For many religious believers, asking their employer not to work on a holy day (Sundays for Christians, the Sabbath for Jews, etc.) is more than just a matter of personal preference; it is a religious obligation arising from Scripture and its admonition to keep holy days sacred. Keeping the Sabbath or Sunday holy gives honor to God and allows one to rest from one’s labors—just as the Creator did at the very founding of the world.
Unfortunately, too many think that their request to avoid work on certain days according to their religious beliefs is wholly dependent on what the boss has to say. They assume that if the boss tells the employee she has to work on a day she specifically requested not to work on for religious reasons, then the employee has no recourse but to either acquiesce or quit her job.
That is not the law.
If a Christian informs his employer he cannot work on Sundays according to his religious beliefs (or a Jewish employee says the same with respect to the Sabbath), the employer cannot ignore the request or just tell the employee no, and nothing more.
Federal law, i.e., Title VII of the Civil Rights Act of 1964, prohibits employers (with 15 or more employees) from discriminating based on religion. Congress has defined broadly what falls within that category. “Religion” includes:
all aspects of religious observance and practice, as well as belief, unless an employer demonstrates that he is unable to reasonably accommodate to an employee’s or prospective employee’s religious observance or practice without undue hardship on the conduct of the employer’s business.
In other words, under Title VII, once an employer learns that an employee’s sincerely held religious belief conflicts with the terms of his employment (such as not working on the Sabbath), the employer is required to reasonably accommodate the employee’s religious beliefs—unless such accommodation would result in undue hardship to the employer. Evidence of “undue hardship” must be more than mere speculation, and it must be present hardship—as distinguished from anticipated hardship.
Title VII thus places an affirmative duty on the part of the employer to make a good faith effort to arrange the employee’s schedule so that he can keep the Sabbath. As the Supreme Court has stated, “bilateral cooperation is appropriate in search for an acceptable reconciliation of the needs of the employee’s religion and the exigencies of the employer’s business.” The employer violates Title VII if it has “made no real effort” in accommodating the employee or has taken a “don’t care” attitude to the request for religious accommodation.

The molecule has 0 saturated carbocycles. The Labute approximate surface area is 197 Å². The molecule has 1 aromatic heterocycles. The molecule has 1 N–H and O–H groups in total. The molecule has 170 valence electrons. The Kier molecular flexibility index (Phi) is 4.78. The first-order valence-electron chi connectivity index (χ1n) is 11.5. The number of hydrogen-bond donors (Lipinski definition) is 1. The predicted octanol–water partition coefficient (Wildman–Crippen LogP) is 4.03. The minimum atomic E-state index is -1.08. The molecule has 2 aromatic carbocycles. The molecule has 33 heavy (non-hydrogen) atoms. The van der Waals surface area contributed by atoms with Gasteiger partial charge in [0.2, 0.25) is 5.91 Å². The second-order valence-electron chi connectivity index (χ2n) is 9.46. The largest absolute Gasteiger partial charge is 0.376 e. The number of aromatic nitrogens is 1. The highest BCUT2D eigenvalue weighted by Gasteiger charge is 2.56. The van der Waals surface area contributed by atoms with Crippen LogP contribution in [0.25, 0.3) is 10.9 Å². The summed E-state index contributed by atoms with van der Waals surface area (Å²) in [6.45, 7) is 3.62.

This explanation of the law is more than academic. We were recently contacted by a former pharmacist-client of ours who has worked for a large, nationwide pharmacy chain for thirteen years. When she was told by her employer that she had to now start working on Sundays—after thirteen years of not being required to do so—she informed her employer that she couldn’t agree pursuant to her religious beliefs.
Unfortunately, the answer to our client’s request for a religious accommodation was a form letter with an outright rejection. The employer didn’t explain why it couldn’t accommodate our client’s religious beliefs; it didn’t engage in any meaningful dialogue about how her religious beliefs could be accommodated. It simply said, in essence, no dice.
That response isn’t in keeping with federal law; and after we sent a demand letter to the company’s legal counsel explaining why that’s the case, this major corporation backed down. Our client’s religious beliefs will now be accommodated by not having to work on Sundays.
When it comes to religion and the workplace, employers cannot demand job requirements without question, and employees cannot demand job perks without question. Whether an employer is able to accommodate an employee’s religious belief (such as not working on holy days) is a fact-intensive analysis that turns on numerous considerations. What is clear, however, is that when there’s a conflict between a religious duty and a job requirement, the boss doesn’t always have the final word.
Finally, Title VII covers much, much more than an employee’s right to not to work on the Sabbath. It protects a pharmacist who cannot in good conscience dispense the morning-after pill, the nurse who doesn’t want to participate in an abortion, and the doctor who refuses to counsel a patient about the so-called benefits of euthanasia.
For decades at the ACLJ, we have used Title VII to vindicate the rights of health care professionals and others in the workplace. Religious believers shouldn’t have to choose between their profession and their religious conscience.
If you’ve experienced an issue with religious discrimination in the workplace or just want more information about how you can make a proper request for religious accommodation under Title VII, it’s what we are here for. Contact us with your situation at ACLJ.org/HELP.
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